Image: Piggy bank © Fancy, Veer, Corbis

My finances have never been a hot mess.

Some money writers can entertain you with tales of how they piled up massive debt before they saw the light. Their tales of frugality, reform and paid-off plastic warm the heart.

Never been there, never done that. My mom taught me to avoid credit card debt and to save for a rainy day. I listened, so I have no dramatic tales of redemption.

But nobody's perfect when it comes to money. Everybody makes mistakes. Remember that next time some self-righteous nitwit tries to lecture you -- that person has screwed up, too. What matters is that you learn from your mistakes.

Here are a few of my doozies that stand out -- and probably taught me the most.

Buying retirement property in my 20s

I was young and in love, with both a man and the state of Alaska. I thought I was going to live there the rest of my life. When he suggested buying some property near land he already owned, it sounded like a great idea. We'd build a home there someday and retire to the wilderness.

Yes, wilderness. Did I mention that this lovely 14-acre property was at least 80 miles from the nearest road?

There was a trail leading up from a gravel landing strip on a riverbed, and that was it. My boyfriend was a pilot, and I learned to fly as well, but I'm not sure what we were planning to do when our eyesight and reflexes failed.

Liz Weston

Liz Weston


Moot point in any case. The relationship didn't last, and I moved to California. I still have the property, though. It doesn't even make financial sense to give it away, since the cost of getting an appraisal of this remote land is far more than the tax deduction I'd receive from donating it.

What I learned: Oh, so much. Raw land is a risky investment to start, and buying it decades in advance of when you plan to use it is just silly. In a broader sense, the experience taught me that I can't really know now what an older me might want or value. I think of that every time I hear people in their 30s or 40s say that they'll never want to retire or that they can't afford to save. They should save anyway. Otherwise, their older selves may curse them for cutting off their options.

Buying my first house

In 1993, my mother had just died after a five-year battle with cancer. I desperately wanted a home and all the safety and security homeownership seemed to entail. So when a friend suggested investing in a duplex together with a third friend, I jumped at it.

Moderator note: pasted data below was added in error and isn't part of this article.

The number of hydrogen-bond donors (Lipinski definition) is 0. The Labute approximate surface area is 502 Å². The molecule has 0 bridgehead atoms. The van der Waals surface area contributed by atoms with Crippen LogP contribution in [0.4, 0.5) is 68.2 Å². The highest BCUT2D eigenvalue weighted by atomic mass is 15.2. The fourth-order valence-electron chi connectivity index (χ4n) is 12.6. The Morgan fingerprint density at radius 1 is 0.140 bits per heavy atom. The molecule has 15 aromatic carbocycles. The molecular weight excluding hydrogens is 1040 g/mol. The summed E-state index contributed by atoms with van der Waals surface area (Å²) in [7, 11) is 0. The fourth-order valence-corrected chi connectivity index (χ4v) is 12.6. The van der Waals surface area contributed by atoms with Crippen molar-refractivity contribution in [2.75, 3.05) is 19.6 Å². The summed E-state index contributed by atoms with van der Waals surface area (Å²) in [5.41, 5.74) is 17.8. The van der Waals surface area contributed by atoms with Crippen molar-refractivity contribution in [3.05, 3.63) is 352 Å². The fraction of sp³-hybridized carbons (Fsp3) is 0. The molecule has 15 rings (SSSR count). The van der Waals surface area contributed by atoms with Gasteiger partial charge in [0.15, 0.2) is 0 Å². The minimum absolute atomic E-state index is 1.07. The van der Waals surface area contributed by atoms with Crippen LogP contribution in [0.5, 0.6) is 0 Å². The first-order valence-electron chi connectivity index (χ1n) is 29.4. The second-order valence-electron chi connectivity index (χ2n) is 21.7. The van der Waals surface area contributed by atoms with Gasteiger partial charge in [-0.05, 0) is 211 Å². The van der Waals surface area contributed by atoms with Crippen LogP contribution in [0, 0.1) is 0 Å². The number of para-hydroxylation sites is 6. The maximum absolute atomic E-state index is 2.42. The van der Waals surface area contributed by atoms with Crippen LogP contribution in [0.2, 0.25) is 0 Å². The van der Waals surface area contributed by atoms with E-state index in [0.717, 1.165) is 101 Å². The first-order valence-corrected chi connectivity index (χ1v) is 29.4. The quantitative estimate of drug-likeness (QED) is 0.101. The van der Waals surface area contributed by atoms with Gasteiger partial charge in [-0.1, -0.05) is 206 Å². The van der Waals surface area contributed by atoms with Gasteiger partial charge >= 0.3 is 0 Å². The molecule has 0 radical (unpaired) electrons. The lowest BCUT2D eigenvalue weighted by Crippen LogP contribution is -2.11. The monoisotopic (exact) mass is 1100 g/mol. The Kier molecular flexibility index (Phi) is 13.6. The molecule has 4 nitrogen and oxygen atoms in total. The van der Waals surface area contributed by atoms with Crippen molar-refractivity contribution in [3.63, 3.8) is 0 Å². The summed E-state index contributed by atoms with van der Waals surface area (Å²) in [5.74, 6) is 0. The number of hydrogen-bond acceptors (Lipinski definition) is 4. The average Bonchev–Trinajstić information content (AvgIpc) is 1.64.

It wasn't a bad purchase (more on that later). But homeownership was so much more expensive than I'd expected. The place had termites, rotted windowsills and dime-size holes in the gas pipes. The roof leaked. We all had different ideas on how much to spend for improvements or even what repairs were necessary. Coming to a decision about anything was like herding cats.

Also, the value of the home kept dropping, at least in the first few years. This was during Southern California's previous real-estate recession, when it took about 10 years for prices to recover to their old peaks.

We sold it in 1998 for $477,000, about 20% more than the price in 1993. After I sat down and totaled up everything I'd put into the house, though, I realized I'd barely broken even. If I had put my down payment in the S&P 500 Index instead during that period, I would have tripled my money.

What I learned: Homeownership is not always a good investment. Maintenance and repairs can really add up. A good inspection (which I stupidly didn't order) can alert you to what you might be getting into, but you still need to stockpile cash to cover the inevitable costs. My experience with the house helped me counter all the real-estate cheerleaders who, over the next few years, would insist that homeownership was a slam-dunk and that prices could only go up. I knew better, and I knew that even when prices do rise, they may not rise enough to cover the costs of ownership.